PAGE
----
C# Developer's Guide to React.js (Part 3): Conditionally Rendering HTML in React

This is the third in a series of posts on interesting things I've discovered about React; the first two parts can be found here:

  1. C# Developer's Guide to React.js (Part 1): Create and Run
  2. C# Developer's guide to React.js (Part 2): Moving Controls

One of the things that tripped me up early on while I was learning React (not that I'm a fully-fledged expert now or anything) was how to display HTML elements based on a given criteria. For example, say you only want to display a label while the form is loading, or you want to display a message based on other information on the screen.

If you were using a desktop binding architecture, say MVVM, you would bind the visibility to a visible property. Likewise in HTML, you may have a conditional style based on the bound model property. Let's see how you might do that in React.

Create a New React Application

Let's start by creating a new React application (using bash here):

create-react-app

This isn't a particularly fast process, so maybe it's time to get a brew.

Once it's done, and assuming you have VS Code installed (if you don't then go and install it from here ), type:

code testreactapp

And as if by magic, VS Code appears!

You should be able to run this straight out of the box. Start a new terminal in VS Code, and type npm start:

React in VS Code

The displayed screen is of a little animated spiragraph. Let's add a button and, where the user presses the button, hide or show the spinning spiragraph.\

State in React

As I have previously written about herestate is one of the key concepts in React. Let's create a state object that will determine the visibility of our animation.

In order to introduce state, we need to change the default app.js to be a class, as functions cannot have state. Note that, were this a real application, you would probably move this out into a separate component; but let's change our app.js to be a class:

import React, {Component} from 'react';
import logo from './logo.svg';
import './App.css';
 
export default class App extends Component {
    render() {
        return (
            <div className="App">
                <header className="App-header">
                    <img src={logo} className="App-logo" alt="logo" />
                    <p>
                        Edit <code>src/App.js</code> and save to reload.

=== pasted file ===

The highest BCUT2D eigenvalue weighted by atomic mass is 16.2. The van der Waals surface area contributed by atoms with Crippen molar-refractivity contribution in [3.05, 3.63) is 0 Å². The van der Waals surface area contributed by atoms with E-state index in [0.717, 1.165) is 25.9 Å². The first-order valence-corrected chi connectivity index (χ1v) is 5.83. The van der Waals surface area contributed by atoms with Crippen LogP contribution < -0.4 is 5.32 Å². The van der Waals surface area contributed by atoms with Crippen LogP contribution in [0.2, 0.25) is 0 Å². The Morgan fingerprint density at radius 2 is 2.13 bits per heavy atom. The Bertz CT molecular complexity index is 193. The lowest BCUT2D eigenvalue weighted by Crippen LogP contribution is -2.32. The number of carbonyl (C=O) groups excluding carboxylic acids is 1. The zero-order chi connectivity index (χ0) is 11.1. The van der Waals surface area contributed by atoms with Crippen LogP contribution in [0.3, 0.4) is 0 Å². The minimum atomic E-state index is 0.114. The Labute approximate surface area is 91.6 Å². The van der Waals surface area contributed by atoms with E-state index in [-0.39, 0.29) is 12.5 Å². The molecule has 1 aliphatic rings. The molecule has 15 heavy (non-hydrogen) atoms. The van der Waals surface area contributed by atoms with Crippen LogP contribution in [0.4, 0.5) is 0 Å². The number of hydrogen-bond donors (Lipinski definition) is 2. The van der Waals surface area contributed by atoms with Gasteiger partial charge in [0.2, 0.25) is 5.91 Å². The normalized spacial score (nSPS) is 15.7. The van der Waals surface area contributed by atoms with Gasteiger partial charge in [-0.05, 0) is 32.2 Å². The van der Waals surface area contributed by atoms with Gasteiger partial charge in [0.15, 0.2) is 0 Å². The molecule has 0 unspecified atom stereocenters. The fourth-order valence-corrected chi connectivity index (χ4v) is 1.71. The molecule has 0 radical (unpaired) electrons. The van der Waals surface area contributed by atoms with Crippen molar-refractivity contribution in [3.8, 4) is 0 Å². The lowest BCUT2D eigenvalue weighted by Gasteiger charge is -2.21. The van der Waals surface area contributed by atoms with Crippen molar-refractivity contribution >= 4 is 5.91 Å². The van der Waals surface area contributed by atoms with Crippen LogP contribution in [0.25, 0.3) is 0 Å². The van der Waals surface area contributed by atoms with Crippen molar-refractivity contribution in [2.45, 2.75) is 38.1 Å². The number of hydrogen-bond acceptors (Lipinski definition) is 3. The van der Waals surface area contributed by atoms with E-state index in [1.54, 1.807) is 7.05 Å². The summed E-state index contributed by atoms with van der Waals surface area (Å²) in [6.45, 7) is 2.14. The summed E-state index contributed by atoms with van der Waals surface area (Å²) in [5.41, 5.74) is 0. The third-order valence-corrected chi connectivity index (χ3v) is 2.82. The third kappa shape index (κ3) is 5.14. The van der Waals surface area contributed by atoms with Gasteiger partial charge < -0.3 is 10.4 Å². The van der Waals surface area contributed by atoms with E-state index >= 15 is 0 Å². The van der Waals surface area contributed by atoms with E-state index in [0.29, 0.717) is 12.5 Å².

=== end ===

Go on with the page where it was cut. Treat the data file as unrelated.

</p>
                    <a
                    className="App-link"
                    href="https://reactjs.org"
                    target="_blank"
                    rel="noopener noreferrer"
                    >
                        Learn React
                    </a>
                </header>
            </div>
        );
    }
}

All I've done here is change the function to a class, and added import {Component} .

Now let's add some state. At the top of the class, add a constructor:

constructor(props) {
    super(props)
    this.state = {
        showSpiragraph: true
    }
}

Let's now add the button, so we can change the value of the state; first, we'll need the button itself:

. . .
    <a
        className="App-link"
        href="https://reactjs.org"
        target="_blank"
        rel="noopener noreferrer"
    >
        Learn React
    </a>
    <button onClick={this.toggleShow}>Hide/Show</button>
</header>
. . .

Then the function that we're calling (toggleShow):

toggleShow = () => {
  this.setState(state => ({showSpiragraph: !state.showSpiragraph}));
}

If you run this now, it will allow you to press the button until your finger aches, but it won't actually do anything.

Okay, so we have come to the crux of the entire post; we can conditionally render our image by using the following syntax:

. . .
<header className="App-header">
  {this.state.showSpiragraph &&
    <img src={logo} className="App-logo" alt="logo" />
  }
. . .

You should now be able to click the button and have the Spiragraph show and hide at will.

References:

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